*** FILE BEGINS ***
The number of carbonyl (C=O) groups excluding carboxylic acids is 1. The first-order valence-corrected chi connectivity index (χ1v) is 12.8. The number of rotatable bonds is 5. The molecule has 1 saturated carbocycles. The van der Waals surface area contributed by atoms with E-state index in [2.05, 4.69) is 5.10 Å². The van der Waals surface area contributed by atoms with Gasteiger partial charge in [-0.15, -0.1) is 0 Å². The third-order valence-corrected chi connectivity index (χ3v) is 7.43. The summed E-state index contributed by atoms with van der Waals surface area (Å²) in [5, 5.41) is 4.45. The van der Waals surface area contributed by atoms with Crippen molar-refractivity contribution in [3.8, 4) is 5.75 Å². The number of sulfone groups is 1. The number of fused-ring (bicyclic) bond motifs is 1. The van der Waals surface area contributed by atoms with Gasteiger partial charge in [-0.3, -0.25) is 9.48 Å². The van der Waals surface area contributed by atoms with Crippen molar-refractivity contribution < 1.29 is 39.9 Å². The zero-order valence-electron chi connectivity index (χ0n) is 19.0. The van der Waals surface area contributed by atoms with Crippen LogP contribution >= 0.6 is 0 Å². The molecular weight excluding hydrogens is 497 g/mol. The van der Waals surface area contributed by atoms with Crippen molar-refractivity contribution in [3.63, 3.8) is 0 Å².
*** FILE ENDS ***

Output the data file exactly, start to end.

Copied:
The number of carbonyl (C=O) groups excluding carboxylic acids is 1. The first-order valence-corrected chi connectivity index (χ1v) is 12.8. The number of rotatable bonds is 5. The molecule has 1 saturated carbocycles. The van der Waals surface area contributed by atoms with E-state index in [2.05, 4.69) is 5.10 Å². The van der Waals surface area contributed by atoms with Gasteiger partial charge in [-0.15, -0.1) is 0 Å². The third-order valence-corrected chi connectivity index (χ3v) is 7.43. The summed E-state index contributed by atoms with van der Waals surface area (Å²) in [5, 5.41) is 4.45. The van der Waals surface area contributed by atoms with Crippen molar-refractivity contribution in [3.8, 4) is 5.75 Å². The number of sulfone groups is 1. The number of fused-ring (bicyclic) bond motifs is 1. The van der Waals surface area contributed by atoms with Gasteiger partial charge in [-0.3, -0.25) is 9.48 Å². The van der Waals surface area contributed by atoms with Crippen molar-refractivity contribution < 1.29 is 39.9 Å². The zero-order valence-electron chi connectivity index (χ0n) is 19.0. The van der Waals surface area contributed by atoms with Crippen LogP contribution >= 0.6 is 0 Å². The molecular weight excluding hydrogens is 497 g/mol. The van der Waals surface area contributed by atoms with Crippen molar-refractivity contribution in [3.63, 3.8) is 0 Å².